Why Women Can Win on the Soccer Pitch and in the Boardroom

Why Women Can Win on the Soccer Pitch and in the Boardroom



When corporate culture needs to shift, sometimes you need an example to follow.

I have never been a fan of soccer, but its history of including and empowering women has very few parallels across the traditionally male team sports. Basketball, baseball, ice hockey and American football all have traditions of male dominance, but it is female soccer that has long captured the imagination of the American public.

In actual fact, the first women’s teams appeared in England at much the same time as the men’s teams in the 1890’s, but fast forward a century and it was in the U.S. that women’s soccer truly started to take off. Stadiums are packed to the rafters, girls dream of following their idols and the women’s game is now as professional as the men’s.

That popularity is (belatedly) being transported to the rest of the world, with over a million spectators due to visit the World Cup games in France in person.

Now, here is what I find strange….

I have always thought of soccer as an aggressive sport which is marred by petulant behaviour and populated by self-indulgent man-children. I’ll admit, this is a view that is coloured by the fact that I do not know a great deal about the sport, but from an external perspective I can see the same sort of abundance of toxic “masculinity” that prevails in many a board room.

Except soccer has genuinely smashed the gender bias ceiling, and many a business should learn a great deal from its example.

When I am sourcing for a senior role, the thought of “over-selling” a female applicant’s abilities shouldn’t have to cross my mind, but I still find myself making extra arguments to make up for their gender. I really shouldn’t have to, but the biases are very real. If women can break through, thrive, and even change the face of football, why can’t there be a female-led revolution in the board rooms and offices of the corporate world?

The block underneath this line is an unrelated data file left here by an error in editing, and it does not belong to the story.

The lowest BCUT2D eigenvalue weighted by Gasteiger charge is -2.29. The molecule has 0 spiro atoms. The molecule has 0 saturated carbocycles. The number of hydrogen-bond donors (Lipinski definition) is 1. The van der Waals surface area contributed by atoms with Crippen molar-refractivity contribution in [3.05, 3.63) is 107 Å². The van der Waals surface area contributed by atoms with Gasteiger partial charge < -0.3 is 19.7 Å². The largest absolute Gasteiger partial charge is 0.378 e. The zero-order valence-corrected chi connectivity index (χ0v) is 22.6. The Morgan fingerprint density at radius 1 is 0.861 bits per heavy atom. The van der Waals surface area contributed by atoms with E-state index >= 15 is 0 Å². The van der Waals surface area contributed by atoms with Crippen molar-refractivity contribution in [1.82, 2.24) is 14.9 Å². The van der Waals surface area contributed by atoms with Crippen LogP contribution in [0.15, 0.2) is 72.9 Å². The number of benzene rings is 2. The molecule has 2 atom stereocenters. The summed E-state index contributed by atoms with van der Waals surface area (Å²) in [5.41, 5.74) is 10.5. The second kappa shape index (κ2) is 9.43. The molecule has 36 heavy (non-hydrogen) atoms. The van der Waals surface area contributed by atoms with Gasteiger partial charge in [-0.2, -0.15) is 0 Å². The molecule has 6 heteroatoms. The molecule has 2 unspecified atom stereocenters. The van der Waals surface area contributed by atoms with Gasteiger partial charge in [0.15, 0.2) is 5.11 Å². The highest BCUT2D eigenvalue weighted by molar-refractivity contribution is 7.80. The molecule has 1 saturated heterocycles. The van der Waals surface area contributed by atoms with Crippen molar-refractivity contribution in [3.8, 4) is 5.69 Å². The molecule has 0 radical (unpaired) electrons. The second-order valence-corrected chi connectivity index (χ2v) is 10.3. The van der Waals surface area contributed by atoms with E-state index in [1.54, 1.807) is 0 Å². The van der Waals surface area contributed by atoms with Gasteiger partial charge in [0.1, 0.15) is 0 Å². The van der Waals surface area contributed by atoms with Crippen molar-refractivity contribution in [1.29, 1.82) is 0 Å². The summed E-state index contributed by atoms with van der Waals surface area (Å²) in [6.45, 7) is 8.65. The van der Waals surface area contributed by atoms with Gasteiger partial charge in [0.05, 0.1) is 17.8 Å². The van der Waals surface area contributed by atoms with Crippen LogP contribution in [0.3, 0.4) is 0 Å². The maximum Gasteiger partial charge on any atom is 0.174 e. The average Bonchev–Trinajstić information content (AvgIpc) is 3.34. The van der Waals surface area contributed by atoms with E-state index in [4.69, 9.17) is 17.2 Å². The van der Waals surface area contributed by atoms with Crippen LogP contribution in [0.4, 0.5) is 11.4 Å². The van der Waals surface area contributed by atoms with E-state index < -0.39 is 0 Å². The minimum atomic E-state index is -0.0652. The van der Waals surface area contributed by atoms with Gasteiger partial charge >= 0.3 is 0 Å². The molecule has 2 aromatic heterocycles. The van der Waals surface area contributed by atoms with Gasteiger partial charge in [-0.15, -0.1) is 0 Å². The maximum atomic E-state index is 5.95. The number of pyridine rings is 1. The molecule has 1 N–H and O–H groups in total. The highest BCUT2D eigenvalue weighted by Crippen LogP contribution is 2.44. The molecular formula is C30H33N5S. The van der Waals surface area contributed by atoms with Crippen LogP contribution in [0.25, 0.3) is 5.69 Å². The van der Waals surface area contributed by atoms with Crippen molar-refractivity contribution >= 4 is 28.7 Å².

I know that much is being done to address the gender balance, but the see-saw is so lop-sided that only immense events can move the scales. When something as big as the Women’s World Cup briefly enters the world’s collective psyche, you must make the most of the chance to break the stale corporate mindsets.

Women are just as good as men at work. Fact.

Some women are better, some women are worse, but all women deserve equal opportunity to succeed. Women soccer players were given this opportunity, and they are out there, right now, exhibiting the same breath-taking skills as their male counterparts.

I just hope that the board rooms of the world take note of how to seize this opportunity. There is no more inspiring example than the current events in France.

Written by Alex Turner, Edited by Paul Drury

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